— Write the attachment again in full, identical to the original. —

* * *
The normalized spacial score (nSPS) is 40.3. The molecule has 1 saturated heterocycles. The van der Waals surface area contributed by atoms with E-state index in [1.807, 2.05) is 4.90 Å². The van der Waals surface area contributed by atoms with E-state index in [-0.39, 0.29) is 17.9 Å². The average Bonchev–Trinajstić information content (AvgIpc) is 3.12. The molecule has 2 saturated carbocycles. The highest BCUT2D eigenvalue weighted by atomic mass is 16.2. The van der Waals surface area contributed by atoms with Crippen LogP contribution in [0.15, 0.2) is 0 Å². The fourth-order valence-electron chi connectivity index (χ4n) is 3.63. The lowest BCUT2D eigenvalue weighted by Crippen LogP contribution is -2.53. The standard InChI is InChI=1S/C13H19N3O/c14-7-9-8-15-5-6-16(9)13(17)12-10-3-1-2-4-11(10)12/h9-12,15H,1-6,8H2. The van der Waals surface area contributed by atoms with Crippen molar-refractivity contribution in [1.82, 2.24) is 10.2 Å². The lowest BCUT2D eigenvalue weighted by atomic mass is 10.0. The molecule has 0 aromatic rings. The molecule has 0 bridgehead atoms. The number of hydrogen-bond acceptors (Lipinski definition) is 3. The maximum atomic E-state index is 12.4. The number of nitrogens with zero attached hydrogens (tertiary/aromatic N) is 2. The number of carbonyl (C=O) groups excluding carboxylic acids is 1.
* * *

The normalized spacial score (nSPS) is 40.3. The molecule has 1 saturated heterocycles. The van der Waals surface area contributed by atoms with E-state index in [1.807, 2.05) is 4.90 Å². The van der Waals surface area contributed by atoms with E-state index in [-0.39, 0.29) is 17.9 Å². The average Bonchev–Trinajstić information content (AvgIpc) is 3.12. The molecule has 2 saturated carbocycles. The highest BCUT2D eigenvalue weighted by atomic mass is 16.2. The van der Waals surface area contributed by atoms with Crippen LogP contribution in [0.15, 0.2) is 0 Å². The fourth-order valence-electron chi connectivity index (χ4n) is 3.63. The lowest BCUT2D eigenvalue weighted by Crippen LogP contribution is -2.53. The standard InChI is InChI=1S/C13H19N3O/c14-7-9-8-15-5-6-16(9)13(17)12-10-3-1-2-4-11(10)12/h9-12,15H,1-6,8H2. The van der Waals surface area contributed by atoms with Crippen molar-refractivity contribution in [1.82, 2.24) is 10.2 Å². The lowest BCUT2D eigenvalue weighted by atomic mass is 10.0. The molecule has 0 aromatic rings. The molecule has 0 bridgehead atoms. The number of hydrogen-bond acceptors (Lipinski definition) is 3. The maximum atomic E-state index is 12.4. The number of nitrogens with zero attached hydrogens (tertiary/aromatic N) is 2. The number of carbonyl (C=O) groups excluding carboxylic acids is 1.